"You can do good or you can do well. Sooner or later they make you choose." MI5
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    2009 F800GS 1994 TW200

  13. #13
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    Keep in mind that the bike's software will record certain performance stats, so if you flog the bike and repeatedly redline it or miss gears, the service tech will see that.

    And I agree with Omega Man that you should have the dealer perform the 600 mile check. Even if you normally do your own periodic maintenance, it's nice to have the dealer look over the bike at the outset. Plus, when you ultimately sell the bike, I think the 600 mile service stamp is meaningful, especially if you never use the dealer for subsequent periodic servicing.

  14. #14
    Quote Originally Posted by haxbmw View Post
    According to the riders manual I am to tide my new RT at Various speeds during the break in period. No problem, I guess.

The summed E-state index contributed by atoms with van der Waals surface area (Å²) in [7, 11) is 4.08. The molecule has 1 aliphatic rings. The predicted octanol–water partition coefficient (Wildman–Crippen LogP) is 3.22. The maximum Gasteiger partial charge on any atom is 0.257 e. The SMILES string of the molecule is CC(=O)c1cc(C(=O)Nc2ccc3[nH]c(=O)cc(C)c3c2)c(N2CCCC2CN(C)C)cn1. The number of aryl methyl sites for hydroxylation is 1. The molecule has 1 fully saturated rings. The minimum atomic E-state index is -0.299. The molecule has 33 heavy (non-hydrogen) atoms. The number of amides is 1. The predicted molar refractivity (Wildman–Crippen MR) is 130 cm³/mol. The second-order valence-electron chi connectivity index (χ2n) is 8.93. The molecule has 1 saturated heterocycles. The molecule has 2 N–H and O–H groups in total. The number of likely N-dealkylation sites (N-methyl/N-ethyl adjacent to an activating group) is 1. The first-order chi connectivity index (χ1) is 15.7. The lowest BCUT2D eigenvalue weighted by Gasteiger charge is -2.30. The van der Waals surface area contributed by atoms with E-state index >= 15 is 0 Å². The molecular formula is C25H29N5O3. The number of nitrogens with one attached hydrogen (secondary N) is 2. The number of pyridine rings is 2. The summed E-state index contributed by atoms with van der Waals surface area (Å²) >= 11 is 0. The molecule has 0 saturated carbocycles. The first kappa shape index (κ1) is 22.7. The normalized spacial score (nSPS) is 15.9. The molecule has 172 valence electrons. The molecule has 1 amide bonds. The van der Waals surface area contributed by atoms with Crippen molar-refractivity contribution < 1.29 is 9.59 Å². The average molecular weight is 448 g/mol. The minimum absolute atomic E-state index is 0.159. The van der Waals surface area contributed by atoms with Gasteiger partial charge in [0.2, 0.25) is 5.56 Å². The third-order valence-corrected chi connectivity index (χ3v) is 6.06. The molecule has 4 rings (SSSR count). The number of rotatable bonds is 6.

My issue runs into the 600 mile service, I'm wondering is that a hard 600?

    I'm buying the bike from a dealer that is 300 miles away. So basically I will go get the bike, bring it home, then park it until I have the time to drive it back to get the service done.

    So how hard is that 600 miles on getting the service done?


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    My dealer advised not to bring my new 2015 R1200Rt in until it had 1000 miles on it.
    Thanks,
    Tim

  15. #15
    Quote Originally Posted by Tscoots View Post
    My dealer advised not to bring my new 2015 R1200Rt in until it had 1000 miles on it.
    So we have corprate saying do it at 600 miles, two service managers saying sooner is better and one dealer saying wait till 1000. Huh??

    Given that I vote for 600, or if I wanted a numerical mean of the advice, say 400 +400 +600 +1000 divided by 4 = 600.
    Paul Glaves - "Big Bend", Texas U.S.A
    "The greatest challenge to any thinker is stating the problem in a way that will allow a solution." - Bertrand Russell
    http://web.bigbend.net/~glaves/